“It is wholly inappropriate for the commander in chief of our armed forces to salute the military of our adversary, especially one which is responsible for a regime of terror, murder and unspeakable horror against its own people,” Mr. Eaton said in a statement. “We must talk with them, for the sake of avoiding a disastrous war. But they have not earned the salute of a president.”
It is difficult to divine the motivations of a president like Mr. Trump, a mercurial personality who tends to put ideology aside in pursuit of a quick deal. But analysts say public admiration of authoritarian strongmen has been one of Mr. Trump’s few consistently held views.
Nearly 30 years ago, Mr. Trump praised the Chinese government for its massacre of hundreds of pro-democracy protesters. Since becoming president, Mr. Trump has often expressed a desire to become closer to President Vladimir V. Putin of Russia, despite steps taken by his administration to expel Russian diplomats over national security concerns.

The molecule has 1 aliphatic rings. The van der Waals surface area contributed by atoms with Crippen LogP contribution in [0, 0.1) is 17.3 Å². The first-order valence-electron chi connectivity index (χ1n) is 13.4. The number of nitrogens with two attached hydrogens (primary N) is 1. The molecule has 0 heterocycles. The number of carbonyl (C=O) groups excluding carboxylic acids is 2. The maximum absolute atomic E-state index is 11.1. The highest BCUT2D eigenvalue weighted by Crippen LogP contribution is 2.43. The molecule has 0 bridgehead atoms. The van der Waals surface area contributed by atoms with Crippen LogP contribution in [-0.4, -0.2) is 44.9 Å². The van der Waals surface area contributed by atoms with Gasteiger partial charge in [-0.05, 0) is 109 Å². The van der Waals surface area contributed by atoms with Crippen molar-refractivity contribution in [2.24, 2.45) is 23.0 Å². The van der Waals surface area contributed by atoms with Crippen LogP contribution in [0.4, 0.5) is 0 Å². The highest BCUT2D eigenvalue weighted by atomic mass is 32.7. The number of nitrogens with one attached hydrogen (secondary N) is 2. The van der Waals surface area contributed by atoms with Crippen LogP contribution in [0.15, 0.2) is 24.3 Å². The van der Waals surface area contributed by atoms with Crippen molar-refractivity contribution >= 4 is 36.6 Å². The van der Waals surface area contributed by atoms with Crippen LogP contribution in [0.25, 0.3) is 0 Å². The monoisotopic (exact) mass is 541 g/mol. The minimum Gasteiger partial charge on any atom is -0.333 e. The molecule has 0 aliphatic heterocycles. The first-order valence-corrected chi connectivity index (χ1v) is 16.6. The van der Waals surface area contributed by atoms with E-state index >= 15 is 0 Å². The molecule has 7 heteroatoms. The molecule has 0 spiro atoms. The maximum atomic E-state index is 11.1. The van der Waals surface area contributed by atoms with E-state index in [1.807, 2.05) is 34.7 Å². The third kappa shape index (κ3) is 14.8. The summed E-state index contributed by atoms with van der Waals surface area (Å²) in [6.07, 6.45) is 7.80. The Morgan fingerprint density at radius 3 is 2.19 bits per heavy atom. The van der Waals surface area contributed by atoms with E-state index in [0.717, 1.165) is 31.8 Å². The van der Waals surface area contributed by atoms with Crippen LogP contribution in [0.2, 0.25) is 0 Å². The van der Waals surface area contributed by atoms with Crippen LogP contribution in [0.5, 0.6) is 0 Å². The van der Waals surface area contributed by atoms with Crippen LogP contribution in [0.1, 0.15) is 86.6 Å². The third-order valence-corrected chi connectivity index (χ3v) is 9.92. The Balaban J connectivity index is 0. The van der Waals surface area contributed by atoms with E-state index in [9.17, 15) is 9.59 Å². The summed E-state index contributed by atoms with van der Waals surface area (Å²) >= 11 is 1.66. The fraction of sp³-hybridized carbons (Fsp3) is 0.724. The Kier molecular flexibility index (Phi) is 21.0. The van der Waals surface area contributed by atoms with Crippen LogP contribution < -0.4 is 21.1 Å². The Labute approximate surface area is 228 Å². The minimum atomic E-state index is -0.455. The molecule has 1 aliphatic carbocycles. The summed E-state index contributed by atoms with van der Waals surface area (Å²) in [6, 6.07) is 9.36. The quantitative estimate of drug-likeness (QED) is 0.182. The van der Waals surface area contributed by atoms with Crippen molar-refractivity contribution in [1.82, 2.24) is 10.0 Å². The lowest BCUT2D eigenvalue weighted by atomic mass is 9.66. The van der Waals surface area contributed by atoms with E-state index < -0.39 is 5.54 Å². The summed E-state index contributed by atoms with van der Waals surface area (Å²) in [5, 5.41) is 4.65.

And when it comes to Mr. Kim, Mr. Trump has in recent months pivoted from disparaging the leader as “Little Rocket Man” on Twitter to using precious foreign diplomacy hours on a much-publicized summit meeting that was heavy on theater but did not go far enough to eradicating the North Korean nuclear threat.
In an interview with Bret Baier of Fox News, Mr. Trump called Mr. Kim a “tough guy,” praised his negotiation skills and avoided Mr. Baier’s questions about Mr. Kim’s dismal human rights record.
When applied with the weight of the presidency, a salute to a North Korean military official has the effect of legitimizing Mr. Kim’s government, Elizabeth N. Saunders, an associate professor of political science and international affairs at George Washington University and the author of “Leaders at War: How Presidents Shape Military Interventions,” said in an interview.
“It’s possible that it was just instinctive and he didn’t think it through,” Ms. Saunders said. “But that doesn’t mean it’s not consistent with everything he’s believed the whole time.”
“Saluting a North Korean general,” she added, is in some respects “the apotheosis of that belief.”